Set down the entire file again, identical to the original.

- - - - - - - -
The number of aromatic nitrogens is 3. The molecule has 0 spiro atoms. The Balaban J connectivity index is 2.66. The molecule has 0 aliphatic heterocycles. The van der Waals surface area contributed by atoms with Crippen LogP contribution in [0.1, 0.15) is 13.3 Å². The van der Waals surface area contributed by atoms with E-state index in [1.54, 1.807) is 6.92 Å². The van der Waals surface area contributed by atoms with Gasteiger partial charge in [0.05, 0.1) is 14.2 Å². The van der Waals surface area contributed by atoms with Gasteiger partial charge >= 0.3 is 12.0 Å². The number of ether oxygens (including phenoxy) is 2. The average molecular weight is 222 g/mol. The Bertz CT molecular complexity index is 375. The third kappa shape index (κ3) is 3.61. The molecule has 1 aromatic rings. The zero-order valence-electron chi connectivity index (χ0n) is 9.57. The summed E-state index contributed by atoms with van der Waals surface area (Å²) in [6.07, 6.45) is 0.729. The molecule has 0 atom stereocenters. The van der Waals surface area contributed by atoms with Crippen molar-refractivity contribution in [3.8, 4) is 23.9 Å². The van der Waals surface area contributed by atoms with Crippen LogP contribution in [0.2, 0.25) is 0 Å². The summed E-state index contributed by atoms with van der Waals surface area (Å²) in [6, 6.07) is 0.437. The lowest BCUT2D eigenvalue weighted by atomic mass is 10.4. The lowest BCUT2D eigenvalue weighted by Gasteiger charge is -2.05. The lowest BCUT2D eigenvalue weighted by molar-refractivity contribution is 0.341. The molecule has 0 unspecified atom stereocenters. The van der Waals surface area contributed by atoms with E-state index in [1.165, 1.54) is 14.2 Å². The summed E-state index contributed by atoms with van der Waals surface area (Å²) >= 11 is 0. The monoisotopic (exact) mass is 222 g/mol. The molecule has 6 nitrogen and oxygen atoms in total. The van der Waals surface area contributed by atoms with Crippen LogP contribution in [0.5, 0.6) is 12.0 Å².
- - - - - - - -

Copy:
The number of aromatic nitrogens is 3. The molecule has 0 spiro atoms. The Balaban J connectivity index is 2.66. The molecule has 0 aliphatic heterocycles. The van der Waals surface area contributed by atoms with Crippen LogP contribution in [0.1, 0.15) is 13.3 Å². The van der Waals surface area contributed by atoms with E-state index in [1.54, 1.807) is 6.92 Å². The van der Waals surface area contributed by atoms with Gasteiger partial charge in [0.05, 0.1) is 14.2 Å². The van der Waals surface area contributed by atoms with Gasteiger partial charge >= 0.3 is 12.0 Å². The number of ether oxygens (including phenoxy) is 2. The average molecular weight is 222 g/mol. The Bertz CT molecular complexity index is 375. The third kappa shape index (κ3) is 3.61. The molecule has 1 aromatic rings. The zero-order valence-electron chi connectivity index (χ0n) is 9.57. The summed E-state index contributed by atoms with van der Waals surface area (Å²) in [6.07, 6.45) is 0.729. The molecule has 0 atom stereocenters. The van der Waals surface area contributed by atoms with Crippen molar-refractivity contribution in [3.8, 4) is 23.9 Å². The van der Waals surface area contributed by atoms with Crippen LogP contribution in [0.2, 0.25) is 0 Å². The summed E-state index contributed by atoms with van der Waals surface area (Å²) in [6, 6.07) is 0.437. The lowest BCUT2D eigenvalue weighted by atomic mass is 10.4. The lowest BCUT2D eigenvalue weighted by Gasteiger charge is -2.05. The lowest BCUT2D eigenvalue weighted by molar-refractivity contribution is 0.341. The molecule has 0 unspecified atom stereocenters. The van der Waals surface area contributed by atoms with E-state index in [1.165, 1.54) is 14.2 Å². The summed E-state index contributed by atoms with van der Waals surface area (Å²) >= 11 is 0. The monoisotopic (exact) mass is 222 g/mol. The molecule has 6 nitrogen and oxygen atoms in total. The van der Waals surface area contributed by atoms with Crippen LogP contribution in [0.5, 0.6) is 12.0 Å².